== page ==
But the most talked about this week comes from the PAP. Firstly, a widely-shared piece from the New Mandala on the party’s succession plans which takes on new importance today on leader PM Lee Hsien Loong’s birthday, giving him just four years until the 70th birthday retirement date he has long touted. It’s a bigger story than mere leadership woes, as the piece notes, as highlighted this week by a scandal after PAP MP Lam Pin Min wrote directly to the courts in an effort to intervene in a case involving a constituent. Party whip Chan Chun Sing was forced to come out and clarify the government’s position in maintaining judicial independence in the embarrassing incident, once again raising questions about what the PAP can get away with due to a lack of meaningful opposition.
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Not much out of Brunei this week, but I am interested in this piece from the Scoop after Brunei’s Law Society launched a legal fund for unprivileged Bruneians in need of representation.
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Yes! I can’t read enough of these pieces because I agree so wholeheartedly: Timor Leste is a model for peace for Asean. We are looking at a May 12 election after the government was dissolved last month.
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Floated minimum wage increases in Laos has factory owners suggesting they’ll be forced to shut up shop. This is a really interesting read and I’m going to look into this more, brb. Government debt is going to be a problem, Al Jazeera reports. Investigations into the red panda trade are continuing.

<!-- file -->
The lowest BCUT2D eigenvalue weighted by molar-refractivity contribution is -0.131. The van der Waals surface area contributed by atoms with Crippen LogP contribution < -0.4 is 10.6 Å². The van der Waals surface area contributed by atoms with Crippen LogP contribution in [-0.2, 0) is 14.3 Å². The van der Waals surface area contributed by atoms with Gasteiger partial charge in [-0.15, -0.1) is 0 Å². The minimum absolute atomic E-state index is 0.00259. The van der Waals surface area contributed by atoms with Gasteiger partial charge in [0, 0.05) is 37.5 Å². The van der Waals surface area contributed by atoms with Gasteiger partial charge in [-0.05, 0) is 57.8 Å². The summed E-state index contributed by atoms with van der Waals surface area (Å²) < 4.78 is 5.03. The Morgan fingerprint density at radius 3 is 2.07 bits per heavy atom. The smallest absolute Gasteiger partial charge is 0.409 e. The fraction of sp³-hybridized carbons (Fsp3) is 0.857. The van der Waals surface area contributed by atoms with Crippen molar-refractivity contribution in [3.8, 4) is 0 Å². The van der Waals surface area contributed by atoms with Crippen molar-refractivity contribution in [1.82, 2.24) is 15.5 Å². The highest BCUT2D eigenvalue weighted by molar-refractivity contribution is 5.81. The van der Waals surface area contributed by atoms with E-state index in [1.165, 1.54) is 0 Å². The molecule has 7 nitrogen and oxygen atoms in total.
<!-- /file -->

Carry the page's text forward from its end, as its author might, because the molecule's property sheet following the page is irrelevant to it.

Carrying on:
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Facebook is (again) a battleground in Cambodia with former opposition leader Sam Rainsy filing a legal case in the United States to get Facebook to release information on Prime Minister Hun Sen’s use of the social media platform. Timely, with the Supreme Court upholding a two and a half year jail term for former lawmaker Um Sam An who criticised the government in an FB post. The sexy dancing foreigners are out on bail.
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Vietnam! No one can be too shocked to find Trinh Xuan Thanh, who was allegedly kidnapped from Berlin last year, has been given a second life sentence in a massive embezzlement scandal. This is an interesting one from NAR about Japan producers teaming up with Vietnam rice growers. A fisherman has been jailed for 14 years for protesting against environmental degradation and isn’t it just depressing. Hoang Duc Binh is only 35.